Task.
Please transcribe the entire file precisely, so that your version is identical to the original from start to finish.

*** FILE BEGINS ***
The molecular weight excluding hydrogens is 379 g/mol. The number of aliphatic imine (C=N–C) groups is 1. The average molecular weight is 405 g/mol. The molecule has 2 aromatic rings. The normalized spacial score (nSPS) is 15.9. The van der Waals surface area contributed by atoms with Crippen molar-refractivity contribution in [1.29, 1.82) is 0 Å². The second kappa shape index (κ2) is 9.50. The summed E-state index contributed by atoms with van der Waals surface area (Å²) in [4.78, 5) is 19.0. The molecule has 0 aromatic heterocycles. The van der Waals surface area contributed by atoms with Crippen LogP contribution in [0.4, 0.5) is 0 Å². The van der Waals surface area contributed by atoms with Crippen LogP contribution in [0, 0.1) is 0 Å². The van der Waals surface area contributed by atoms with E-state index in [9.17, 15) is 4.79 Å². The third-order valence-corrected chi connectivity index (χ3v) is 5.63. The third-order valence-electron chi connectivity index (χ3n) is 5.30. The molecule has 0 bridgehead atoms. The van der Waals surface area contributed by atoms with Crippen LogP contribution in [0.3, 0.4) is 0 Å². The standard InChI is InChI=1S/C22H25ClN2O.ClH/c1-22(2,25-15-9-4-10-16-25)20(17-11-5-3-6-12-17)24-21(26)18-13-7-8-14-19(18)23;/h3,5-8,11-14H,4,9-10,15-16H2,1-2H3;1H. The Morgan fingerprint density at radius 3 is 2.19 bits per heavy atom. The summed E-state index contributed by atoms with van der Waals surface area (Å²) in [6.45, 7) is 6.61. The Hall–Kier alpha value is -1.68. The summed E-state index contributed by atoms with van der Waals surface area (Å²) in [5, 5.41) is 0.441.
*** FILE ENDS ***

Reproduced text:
The molecular weight excluding hydrogens is 379 g/mol. The number of aliphatic imine (C=N–C) groups is 1. The average molecular weight is 405 g/mol. The molecule has 2 aromatic rings. The normalized spacial score (nSPS) is 15.9. The van der Waals surface area contributed by atoms with Crippen molar-refractivity contribution in [1.29, 1.82) is 0 Å². The second kappa shape index (κ2) is 9.50. The summed E-state index contributed by atoms with van der Waals surface area (Å²) in [4.78, 5) is 19.0. The molecule has 0 aromatic heterocycles. The van der Waals surface area contributed by atoms with Crippen LogP contribution in [0.4, 0.5) is 0 Å². The van der Waals surface area contributed by atoms with Crippen LogP contribution in [0, 0.1) is 0 Å². The van der Waals surface area contributed by atoms with E-state index in [9.17, 15) is 4.79 Å². The third-order valence-corrected chi connectivity index (χ3v) is 5.63. The third-order valence-electron chi connectivity index (χ3n) is 5.30. The molecule has 0 bridgehead atoms. The van der Waals surface area contributed by atoms with Crippen LogP contribution in [0.3, 0.4) is 0 Å². The standard InChI is InChI=1S/C22H25ClN2O.ClH/c1-22(2,25-15-9-4-10-16-25)20(17-11-5-3-6-12-17)24-21(26)18-13-7-8-14-19(18)23;/h3,5-8,11-14H,4,9-10,15-16H2,1-2H3;1H. The Morgan fingerprint density at radius 3 is 2.19 bits per heavy atom. The summed E-state index contributed by atoms with van der Waals surface area (Å²) in [6.45, 7) is 6.61. The Hall–Kier alpha value is -1.68. The summed E-state index contributed by atoms with van der Waals surface area (Å²) in [5, 5.41) is 0.441.